Latest Human evolution Stories
A new study finds that our ancestors bred with more archaic hominin forms around 35,000 years ago, before they migrated out of Africa.
Ancient humans made cleavers, hand axes and other advanced stone tools 300,000 years earlier than previously believed, but did not take these tools with them when they left Africa.
Sexual encounters with Neanderthals produced offspring who inherited vital genes that have helped modern humans combat illness and disease.
According to a new study, the first ancestor of modern humans to master the art of cooking was homo erectus.
An international team of researchers has used ancient DNA to produce compelling evidence that the lack of genetic diversity in modern stallions is the result of the domestication process.
A scientist is claiming that interbreeding may have helped our kind survive and gain evolutionary dominance.
Scientists report they have found that savannas prevailed most of East African sites where human ancestors and their ape relatives evolved for the past 6 million years.
The 300,000 year reign of the Neanderthals most likely came to an end because of simple numbers, as modern humans outnumbered their predecessors by a 10-to-1 margin.
The role of grandparents in helping to nurture children dates back some 30,000 years, when the life expectancy of the human population began to increase significantly.
UCLA life scientists and colleagues have produced one of the first high-resolution genetic maps for African American populations.
Australopithecus garhi is a gracile australopithecine species whose fossils were discovered in 1996 by a research team led by Ethiopian paleontologist Berhane Asfaw ad Tim White, an American paleontologist. The remains are believed to be a human ancestor species and most likely the direct ancestor to the human genus Homo. Tim White was the scientist to find the first of the key A. garhi fossils in 1996 within the Bouri Formation found in the Middle Awash of Ethiopia’s Afar Depression....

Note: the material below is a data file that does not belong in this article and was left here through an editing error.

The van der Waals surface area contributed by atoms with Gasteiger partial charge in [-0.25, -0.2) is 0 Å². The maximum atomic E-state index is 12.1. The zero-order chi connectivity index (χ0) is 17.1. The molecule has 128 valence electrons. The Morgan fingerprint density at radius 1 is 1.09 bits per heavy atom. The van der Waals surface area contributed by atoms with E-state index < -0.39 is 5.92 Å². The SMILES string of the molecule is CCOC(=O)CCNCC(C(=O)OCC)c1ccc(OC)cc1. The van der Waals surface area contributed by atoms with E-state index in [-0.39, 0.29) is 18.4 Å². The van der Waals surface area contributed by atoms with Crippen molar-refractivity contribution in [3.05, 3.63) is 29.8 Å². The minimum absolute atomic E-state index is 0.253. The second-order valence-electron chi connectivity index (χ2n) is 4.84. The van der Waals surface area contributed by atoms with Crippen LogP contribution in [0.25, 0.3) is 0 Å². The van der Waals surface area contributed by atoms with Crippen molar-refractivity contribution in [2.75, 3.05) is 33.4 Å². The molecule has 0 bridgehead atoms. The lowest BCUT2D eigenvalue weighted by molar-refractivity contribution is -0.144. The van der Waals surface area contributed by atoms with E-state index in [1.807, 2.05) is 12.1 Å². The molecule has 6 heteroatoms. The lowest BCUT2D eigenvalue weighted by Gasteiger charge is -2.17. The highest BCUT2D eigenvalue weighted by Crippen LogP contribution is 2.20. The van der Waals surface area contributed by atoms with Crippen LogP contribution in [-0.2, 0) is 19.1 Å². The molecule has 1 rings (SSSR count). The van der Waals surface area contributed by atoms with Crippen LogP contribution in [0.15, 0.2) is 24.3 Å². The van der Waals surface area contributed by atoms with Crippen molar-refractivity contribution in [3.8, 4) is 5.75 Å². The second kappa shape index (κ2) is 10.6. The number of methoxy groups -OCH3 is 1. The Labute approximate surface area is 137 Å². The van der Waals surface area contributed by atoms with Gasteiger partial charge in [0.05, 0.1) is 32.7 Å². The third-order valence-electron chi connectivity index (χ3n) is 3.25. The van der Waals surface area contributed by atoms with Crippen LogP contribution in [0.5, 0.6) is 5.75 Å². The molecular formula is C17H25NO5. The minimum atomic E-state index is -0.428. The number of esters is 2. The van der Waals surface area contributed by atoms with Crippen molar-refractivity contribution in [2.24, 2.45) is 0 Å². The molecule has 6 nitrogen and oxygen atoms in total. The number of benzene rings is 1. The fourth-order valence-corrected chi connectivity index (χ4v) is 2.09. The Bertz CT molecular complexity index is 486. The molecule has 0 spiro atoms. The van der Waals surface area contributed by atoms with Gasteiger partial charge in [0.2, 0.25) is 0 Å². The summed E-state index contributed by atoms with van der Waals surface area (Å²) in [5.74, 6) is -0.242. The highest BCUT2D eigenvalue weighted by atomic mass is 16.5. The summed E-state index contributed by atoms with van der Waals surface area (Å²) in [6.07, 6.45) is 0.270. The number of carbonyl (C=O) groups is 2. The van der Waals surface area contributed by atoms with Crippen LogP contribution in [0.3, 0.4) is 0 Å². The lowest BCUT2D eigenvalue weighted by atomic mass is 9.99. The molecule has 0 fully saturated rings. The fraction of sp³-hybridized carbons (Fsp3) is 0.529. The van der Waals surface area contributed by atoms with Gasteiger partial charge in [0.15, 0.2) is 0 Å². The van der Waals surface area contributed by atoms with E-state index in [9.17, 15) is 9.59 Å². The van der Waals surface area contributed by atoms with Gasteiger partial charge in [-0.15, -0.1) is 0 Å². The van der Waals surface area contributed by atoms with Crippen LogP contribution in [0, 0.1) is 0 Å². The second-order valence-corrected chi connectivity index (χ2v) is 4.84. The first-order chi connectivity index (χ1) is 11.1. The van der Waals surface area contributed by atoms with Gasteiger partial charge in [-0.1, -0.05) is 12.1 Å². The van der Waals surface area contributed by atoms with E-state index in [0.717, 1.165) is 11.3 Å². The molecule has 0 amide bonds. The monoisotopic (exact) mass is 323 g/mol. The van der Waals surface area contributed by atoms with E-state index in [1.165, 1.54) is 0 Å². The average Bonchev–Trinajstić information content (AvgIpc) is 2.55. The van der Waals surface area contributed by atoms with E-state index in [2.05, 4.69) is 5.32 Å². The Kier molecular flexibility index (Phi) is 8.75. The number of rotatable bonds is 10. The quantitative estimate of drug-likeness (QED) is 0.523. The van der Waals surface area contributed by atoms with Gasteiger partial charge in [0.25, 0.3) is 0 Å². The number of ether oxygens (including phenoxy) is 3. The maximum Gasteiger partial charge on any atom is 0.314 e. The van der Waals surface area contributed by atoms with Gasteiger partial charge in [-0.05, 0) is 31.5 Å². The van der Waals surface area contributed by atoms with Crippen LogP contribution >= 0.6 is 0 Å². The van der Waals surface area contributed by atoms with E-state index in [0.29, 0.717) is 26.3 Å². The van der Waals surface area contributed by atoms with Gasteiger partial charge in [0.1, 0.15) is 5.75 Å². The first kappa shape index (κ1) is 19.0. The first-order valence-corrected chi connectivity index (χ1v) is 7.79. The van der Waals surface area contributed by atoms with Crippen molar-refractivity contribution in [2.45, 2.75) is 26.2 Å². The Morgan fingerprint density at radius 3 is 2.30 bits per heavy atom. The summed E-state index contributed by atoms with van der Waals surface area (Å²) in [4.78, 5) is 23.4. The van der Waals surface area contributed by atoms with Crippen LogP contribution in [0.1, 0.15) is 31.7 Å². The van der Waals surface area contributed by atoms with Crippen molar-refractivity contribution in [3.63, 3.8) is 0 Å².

The Neanderthals or Neandertals are an extinct species or subspecies of the genus Homo which is closely related to modern humans. They are known from fossils, dating back from the Pleistocene period, which have been found in Europe and parts of western and central Asia. The species gets its name from Neandertal, “Neander’s Valley”, the location in Germany where it was first uncovered. Neanderthals are classified either as a subspecies of Homo sapiens or as a distinct species of the...
Homo sapiens is the scientific name for the human species. Homo is the human genus, which also includes Neanderthals and various other extinct species of hominid. H. sapiens is the only surviving species of the genus Homo. Modern humans are the subspecies Homo sapiens sapiens, distinguished from their direct ancestor, Homo sapiens idaltu (http://en.wikipedia.org/wiki/Homo_sapiens_idaltu). Subspecies of H. sapiens include Homo sapiens idaltu, roughly translated as “elder wise human” and...
Homo sapiens idaltu is an extinct subspecies of Homo sapiens that lived nearly 160,000 years ago during the Pleistocene in Africa. “Idaltu” comes from the Saho-Afar word meaning “elder” or “first born”. The fossilized remains of H. s. idaltu were uncovered at Herto Bouri near the Middle Awash site of Ethiopia’s Afar Triangle in the year 1997 by Tim White, but were first revealed in 2003. Herto Bouri is a portion of Ethiopia under volcanic layers. By using radioisotope dating,...
Homo floresiensis Homo floresiensis, or Flores Man, nicknamed “hobbit” and “Flow”, is an extinct species in the genus Homo. The remains of an individual that would have stood about 3 feet in height were uncovered in 2003 on the island of Flores in Indonesia. Incomplete skeletons of nine individuals have been recovered, including one complete cranium. These remains have been the focus of intense research to establish whether they represent a species distinctive from modern humans....
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